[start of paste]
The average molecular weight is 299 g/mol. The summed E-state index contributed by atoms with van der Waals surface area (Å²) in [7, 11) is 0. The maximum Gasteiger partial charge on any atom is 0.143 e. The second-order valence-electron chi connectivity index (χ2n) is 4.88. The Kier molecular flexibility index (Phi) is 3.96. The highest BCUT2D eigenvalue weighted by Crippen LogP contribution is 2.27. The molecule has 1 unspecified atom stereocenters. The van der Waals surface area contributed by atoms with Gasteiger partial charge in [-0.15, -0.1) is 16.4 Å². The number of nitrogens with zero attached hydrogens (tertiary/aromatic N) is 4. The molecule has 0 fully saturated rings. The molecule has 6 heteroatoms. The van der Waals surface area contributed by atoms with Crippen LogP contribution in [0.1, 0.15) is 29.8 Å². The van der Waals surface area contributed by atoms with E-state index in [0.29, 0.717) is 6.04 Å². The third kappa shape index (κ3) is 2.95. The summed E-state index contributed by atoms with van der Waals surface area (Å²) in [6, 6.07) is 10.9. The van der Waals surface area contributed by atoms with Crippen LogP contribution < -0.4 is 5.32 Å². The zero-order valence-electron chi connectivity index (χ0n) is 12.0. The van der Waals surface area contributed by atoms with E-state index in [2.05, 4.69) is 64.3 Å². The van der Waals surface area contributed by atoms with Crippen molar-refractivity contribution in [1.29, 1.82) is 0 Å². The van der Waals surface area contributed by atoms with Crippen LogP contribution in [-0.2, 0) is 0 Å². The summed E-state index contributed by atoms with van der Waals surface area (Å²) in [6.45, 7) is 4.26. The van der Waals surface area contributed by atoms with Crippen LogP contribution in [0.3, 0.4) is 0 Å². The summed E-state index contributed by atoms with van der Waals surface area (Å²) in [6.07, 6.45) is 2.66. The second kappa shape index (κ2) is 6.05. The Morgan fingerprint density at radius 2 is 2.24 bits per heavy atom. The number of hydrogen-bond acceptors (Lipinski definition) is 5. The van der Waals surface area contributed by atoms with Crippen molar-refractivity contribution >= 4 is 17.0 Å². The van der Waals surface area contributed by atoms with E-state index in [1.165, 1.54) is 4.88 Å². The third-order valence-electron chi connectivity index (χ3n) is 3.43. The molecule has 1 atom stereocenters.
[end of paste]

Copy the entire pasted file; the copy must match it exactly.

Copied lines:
The average molecular weight is 299 g/mol. The summed E-state index contributed by atoms with van der Waals surface area (Å²) in [7, 11) is 0. The maximum Gasteiger partial charge on any atom is 0.143 e. The second-order valence-electron chi connectivity index (χ2n) is 4.88. The Kier molecular flexibility index (Phi) is 3.96. The highest BCUT2D eigenvalue weighted by Crippen LogP contribution is 2.27. The molecule has 1 unspecified atom stereocenters. The van der Waals surface area contributed by atoms with Gasteiger partial charge in [-0.15, -0.1) is 16.4 Å². The number of nitrogens with zero attached hydrogens (tertiary/aromatic N) is 4. The molecule has 0 fully saturated rings. The molecule has 6 heteroatoms. The van der Waals surface area contributed by atoms with Crippen LogP contribution in [0.1, 0.15) is 29.8 Å². The van der Waals surface area contributed by atoms with E-state index in [0.29, 0.717) is 6.04 Å². The third kappa shape index (κ3) is 2.95. The summed E-state index contributed by atoms with van der Waals surface area (Å²) in [6, 6.07) is 10.9. The van der Waals surface area contributed by atoms with Crippen LogP contribution < -0.4 is 5.32 Å². The zero-order valence-electron chi connectivity index (χ0n) is 12.0. The van der Waals surface area contributed by atoms with E-state index in [2.05, 4.69) is 64.3 Å². The van der Waals surface area contributed by atoms with Crippen molar-refractivity contribution in [1.29, 1.82) is 0 Å². The van der Waals surface area contributed by atoms with Crippen LogP contribution in [-0.2, 0) is 0 Å². The summed E-state index contributed by atoms with van der Waals surface area (Å²) in [6.45, 7) is 4.26. The van der Waals surface area contributed by atoms with Crippen LogP contribution in [0.3, 0.4) is 0 Å². The summed E-state index contributed by atoms with van der Waals surface area (Å²) in [6.07, 6.45) is 2.66. The second kappa shape index (κ2) is 6.05. The Morgan fingerprint density at radius 2 is 2.24 bits per heavy atom. The number of hydrogen-bond acceptors (Lipinski definition) is 5. The van der Waals surface area contributed by atoms with Crippen molar-refractivity contribution >= 4 is 17.0 Å². The van der Waals surface area contributed by atoms with E-state index in [1.165, 1.54) is 4.88 Å². The third-order valence-electron chi connectivity index (χ3n) is 3.43. The molecule has 1 atom stereocenters.